Games People Play

Slide2Sermon for the sixth Sunday in Easter, Acts of the Apostles 17:22-31 ….

Some of you know that I was in Springfield on Friday. I offered the invocation for the day’s session of the Illinois House of Representatives. I was the guest of my state representative, the Honorable Katie S., who just happens to be the daughter-in-law of Bob and Sandy S.

Given our system of government, a representative of the Church offering a prayer in the context of a State assembly naturally prompts questions about proper content. So in the formal invitation letter, the clerk of the House provides some guidance.

 As you might expect, there is advice about prayers being respectful to other traditions, not demeaning another faith, not proselytizing. But there is also this sentence: “Further, prayers should not make reference to religious figures that are unique to any one religion, or make any other denominational appeal.”

Some of you saw my Facebook post about this letter. I’d rather hear a rabbi, imam, or other religious leader pray authentically than listen to a generic prayer that “should not make reference to religious figures that are unique to any one religion.” We would learn so much more about one another!

The letter reminded me of Yale law professor Steven Carter’s book  “The Culture of Disbelief,” in which he argues that contemporary law and politics tends to trivialize religious devotion. Often it is assumed that religious particularity, like praying to Jesus, is unimportant and easily discarded, a facet of human personality with which public-minded citizens would not bother.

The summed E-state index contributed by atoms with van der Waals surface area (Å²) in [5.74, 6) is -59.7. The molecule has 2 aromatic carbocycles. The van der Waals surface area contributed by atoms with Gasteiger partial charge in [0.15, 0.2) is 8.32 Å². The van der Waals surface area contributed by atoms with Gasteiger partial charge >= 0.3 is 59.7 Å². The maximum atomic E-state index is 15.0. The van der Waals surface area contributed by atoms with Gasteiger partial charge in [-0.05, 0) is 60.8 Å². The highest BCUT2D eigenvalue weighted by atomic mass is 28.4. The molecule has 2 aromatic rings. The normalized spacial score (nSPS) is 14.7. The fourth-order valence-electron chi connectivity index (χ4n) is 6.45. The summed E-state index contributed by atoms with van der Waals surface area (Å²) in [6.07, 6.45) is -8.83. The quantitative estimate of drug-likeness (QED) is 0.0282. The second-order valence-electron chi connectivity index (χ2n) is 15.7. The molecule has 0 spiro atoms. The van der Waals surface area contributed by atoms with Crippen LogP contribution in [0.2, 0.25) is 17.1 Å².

As I prepared for the prayer, I saw three choices. I could disregard the instructions (but I’d rather build good relationships). I could try humor (which probably doesn’t work well in this context). Or, I could try to be creative and faithfulat the same time. I ended up framing a prayer to the God of the universe, addressed by many names, but never limited by any one name, the “Great Resister Of All Labels.”


The prayer went something like this:

God of the universe, addressed by many names, but never limited by any one name, you are the Great Resistor Of All Labels. The breadth and depth of your being are beyond the comprehension of any one individual. Limited is our understanding of your design and purposes.

Great Resistor Of All Labels, to call for your aid in a room like this always is a risky undertaking. A prayer for freedom and change may be heard as a call to anarchy; A prayer for order and stability may be heard a call to oppression. Demands for resources may seem unlimited, and the supply of resources scarce. But since the challenges we face seem overwhelming, and remembering that you have a reputation for solutions, we dare to ask for your help.  

May your Spirit inspire the members of this house so that in today’s work they may prove themselves faithful servants of Illinois and its people. During moments of discouragement, remind them of the power in simply showing up, and working with energy, intelligence, imagination, and love. As Desmond Tutu once observed, the forces that want to frustrate the ends toward which you are drawing history already have lost. Therefore, in the roles we all play for the public good, may we accept daily your invitation to join the winning side. So let it be. Amen.

For better or worse, there was a kind of gamesmanship in this prayer. In this context, to pray in both a faithful and relevant way required some attention to the perspective of those who framed the instructions, and attention to what needed to be said in that context. Conversation about God in a seat of government can feel a little like a game of hide-and-seek.